Rules of Strict and Absolute liability May 4, 1 Strict Liability Strict liability is the principle which evolved from case of Rylands v. Fletcher in the year This principle clearly states that a person who keeps hazardous substances in his premises, is responsible for the fault if that substance escapes in any manner and causes damages. This principle stands true if there was no negligence on the side of the person keeping it and the burden of proof always lies on the defendant to prove how he is not liable.
Strict and Absolute Liability: The law may deal with them in two ways. It may prohibit them altogether. It may allow them to be carried on for the sake of social utility but only in accordance with statutory provisions laying down safety measures and providing for sanctions for non-compliance  through the doctrine of strict liability.
The undertakers of the activities have to compensate for the damage caused irrespective of any carelessness on their part.
The basis of liability is the foreseeable risk inherent in the very nature of the activities.
In this aspect, the principle of strict liability resembles negligence which is also based on foreseeable harm. But the difference lies in that the concept of negligence comprehends that the foreseeable harm could be avoided by taking reasonable precautions and so if the defendant did all that which could be done for avoiding the harm, he cannot be held liable except possibly in those cases where he should have closed down the undertaking.
Such a consideration is not relevant in cases of strict liability where the defendant is held liable irrespective of whether he could have avoided the particular harm by taking precautions.
The rationale behind strict liability is that the activities coming within its fold are those entailing extraordinary risk to others, either in the seriousness or the frequency of the harm threatened.
Now it seems to have returned to what are regarded as its roots: Liability under the rule is strict in the sense that it relieves the claimant of the burden of showing fault; howeverit is far from absolute since there are a number of wide ranging differences.
The facts of the case were as follows. The defendant was a mill owner, and he employed some independent contractors who were apparently competent, to construct a reservoir on his land to provide water for his mill.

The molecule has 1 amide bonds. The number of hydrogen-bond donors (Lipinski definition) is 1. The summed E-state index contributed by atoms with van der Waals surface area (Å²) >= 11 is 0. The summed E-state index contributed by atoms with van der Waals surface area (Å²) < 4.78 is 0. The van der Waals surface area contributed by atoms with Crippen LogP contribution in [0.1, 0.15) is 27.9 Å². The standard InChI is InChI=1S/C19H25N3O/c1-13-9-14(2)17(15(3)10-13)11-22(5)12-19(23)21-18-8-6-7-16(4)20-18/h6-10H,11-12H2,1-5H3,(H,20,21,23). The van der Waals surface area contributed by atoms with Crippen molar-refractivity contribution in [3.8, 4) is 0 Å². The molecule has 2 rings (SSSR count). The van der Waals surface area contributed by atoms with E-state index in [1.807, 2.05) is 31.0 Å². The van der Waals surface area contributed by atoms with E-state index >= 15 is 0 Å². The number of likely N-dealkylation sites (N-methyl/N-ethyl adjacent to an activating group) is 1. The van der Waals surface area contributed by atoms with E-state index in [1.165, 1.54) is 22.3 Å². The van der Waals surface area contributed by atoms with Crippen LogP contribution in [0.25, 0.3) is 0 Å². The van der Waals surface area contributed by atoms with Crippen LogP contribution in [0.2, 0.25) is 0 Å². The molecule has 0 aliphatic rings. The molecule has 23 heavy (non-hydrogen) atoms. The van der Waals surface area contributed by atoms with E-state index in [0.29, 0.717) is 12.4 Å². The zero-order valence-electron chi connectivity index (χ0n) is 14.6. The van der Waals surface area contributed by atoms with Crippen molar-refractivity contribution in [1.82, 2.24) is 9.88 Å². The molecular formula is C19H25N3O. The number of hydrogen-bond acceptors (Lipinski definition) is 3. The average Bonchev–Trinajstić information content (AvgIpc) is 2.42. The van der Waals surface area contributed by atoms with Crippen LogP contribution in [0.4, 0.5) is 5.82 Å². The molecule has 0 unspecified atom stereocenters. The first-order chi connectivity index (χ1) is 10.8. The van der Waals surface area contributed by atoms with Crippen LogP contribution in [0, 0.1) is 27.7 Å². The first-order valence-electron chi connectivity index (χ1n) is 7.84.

They communicated with the mines of the plaintiff, a neighbour of the defendant, although no one suspected this, for the shafts appeared to be filled with earth.
It was found as a fact that the defendant had not been negligent, although the contractors had been.
But the House of Lords held the defendant liable. The basis of liability in the above case was the following rule propounded by Blackburn, J. But for his act in bringing it thereno mischief could have accrued, and it seems but just that he should at his peril keep it there so that no mischief may accrued, or answer for the natural and anticipated consequences.
And upon authority, this we think is established to be the law whether the things so brought be beasts, or water, or filth, or stenches.
For the application of the rule therefore the following three essentials should be there: In Rylands v Fletcher, the thing so collected was a large body of water. The water collected in the reservoir was of a huge quantity and was thus regarded to be of potential danger.
ESCAPE For the rule in Rylands v Fletcher to apply, it is also essential that the thing causing the damage must escape to the area outside the occupation and control of the defendant.Strict liability and absolute liability are some of the most fundamental concepts in the law of torts, and comprehension of their differences is critical for any law student.
In this article, the sphere of tortious liability insofar as it relates to strict and absolute liability will . Absolute liability is more stringent from of strict liability, the rule laid by Rylands v.
Fletcher and was recognized by Supreme Court of India in M. C. That might me the reason as to why Absolute Liability (the way applied in India) is not applied and not accepted in US in case of product Liability. They rather follow the principle of Strict Liability in almost every jurisdiction in US.
The unfortunate Bhopal Gas Leak disaster has triggered a new path of tort jurisprudence, leading to environment tort, toxic torts, governmental torts, MNCs liability, congenital torts, stricter absolute liability.
In this blog post, Pramit Bhattacharya, Student, Damodaram Sanjivayya National Law University, writes about the rule of Strict liability and Absolute liability. The post looks into the essential and exceptions to the rule of strict liability.
The post also highlights how the rule of absolute.